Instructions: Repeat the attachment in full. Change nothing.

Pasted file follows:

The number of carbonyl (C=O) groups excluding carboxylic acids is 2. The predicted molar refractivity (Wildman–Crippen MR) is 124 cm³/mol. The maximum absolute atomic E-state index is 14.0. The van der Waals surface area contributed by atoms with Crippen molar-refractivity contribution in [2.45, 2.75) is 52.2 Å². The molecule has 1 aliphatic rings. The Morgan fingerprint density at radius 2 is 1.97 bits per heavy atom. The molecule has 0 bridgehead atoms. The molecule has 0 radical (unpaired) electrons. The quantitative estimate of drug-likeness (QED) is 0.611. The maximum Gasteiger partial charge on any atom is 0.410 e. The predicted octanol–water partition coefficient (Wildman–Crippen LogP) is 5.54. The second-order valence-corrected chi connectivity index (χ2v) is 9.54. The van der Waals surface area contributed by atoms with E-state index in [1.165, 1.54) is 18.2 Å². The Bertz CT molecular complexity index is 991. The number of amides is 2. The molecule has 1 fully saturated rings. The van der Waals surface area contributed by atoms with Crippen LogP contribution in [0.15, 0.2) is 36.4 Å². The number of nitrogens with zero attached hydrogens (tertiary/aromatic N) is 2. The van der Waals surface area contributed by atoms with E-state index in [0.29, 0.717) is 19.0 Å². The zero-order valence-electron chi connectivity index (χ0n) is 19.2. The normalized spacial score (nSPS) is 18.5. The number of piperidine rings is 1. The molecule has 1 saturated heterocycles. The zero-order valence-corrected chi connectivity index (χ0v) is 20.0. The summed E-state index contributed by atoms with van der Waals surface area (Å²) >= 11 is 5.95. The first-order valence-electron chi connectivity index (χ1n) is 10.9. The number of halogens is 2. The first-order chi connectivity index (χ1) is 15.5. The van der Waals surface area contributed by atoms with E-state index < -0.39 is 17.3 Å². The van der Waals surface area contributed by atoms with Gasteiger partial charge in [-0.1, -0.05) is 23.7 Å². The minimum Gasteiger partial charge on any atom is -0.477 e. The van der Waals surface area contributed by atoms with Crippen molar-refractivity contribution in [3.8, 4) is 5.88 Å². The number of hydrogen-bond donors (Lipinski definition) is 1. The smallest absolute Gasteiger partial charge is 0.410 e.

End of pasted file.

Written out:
The number of carbonyl (C=O) groups excluding carboxylic acids is 2. The predicted molar refractivity (Wildman–Crippen MR) is 124 cm³/mol. The maximum absolute atomic E-state index is 14.0. The van der Waals surface area contributed by atoms with Crippen molar-refractivity contribution in [2.45, 2.75) is 52.2 Å². The molecule has 1 aliphatic rings. The Morgan fingerprint density at radius 2 is 1.97 bits per heavy atom. The molecule has 0 bridgehead atoms. The molecule has 0 radical (unpaired) electrons. The quantitative estimate of drug-likeness (QED) is 0.611. The maximum Gasteiger partial charge on any atom is 0.410 e. The predicted octanol–water partition coefficient (Wildman–Crippen LogP) is 5.54. The second-order valence-corrected chi connectivity index (χ2v) is 9.54. The van der Waals surface area contributed by atoms with E-state index in [1.165, 1.54) is 18.2 Å². The Bertz CT molecular complexity index is 991. The number of amides is 2. The molecule has 1 fully saturated rings. The van der Waals surface area contributed by atoms with Crippen LogP contribution in [0.15, 0.2) is 36.4 Å². The number of nitrogens with zero attached hydrogens (tertiary/aromatic N) is 2. The van der Waals surface area contributed by atoms with E-state index in [0.29, 0.717) is 19.0 Å². The zero-order valence-electron chi connectivity index (χ0n) is 19.2. The normalized spacial score (nSPS) is 18.5. The number of piperidine rings is 1. The molecule has 1 saturated heterocycles. The zero-order valence-corrected chi connectivity index (χ0v) is 20.0. The summed E-state index contributed by atoms with van der Waals surface area (Å²) >= 11 is 5.95. The first-order valence-electron chi connectivity index (χ1n) is 10.9. The number of halogens is 2. The first-order chi connectivity index (χ1) is 15.5. The van der Waals surface area contributed by atoms with E-state index < -0.39 is 17.3 Å². The van der Waals surface area contributed by atoms with Gasteiger partial charge in [-0.1, -0.05) is 23.7 Å². The minimum Gasteiger partial charge on any atom is -0.477 e. The van der Waals surface area contributed by atoms with Crippen molar-refractivity contribution in [3.8, 4) is 5.88 Å². The number of hydrogen-bond donors (Lipinski definition) is 1. The smallest absolute Gasteiger partial charge is 0.410 e.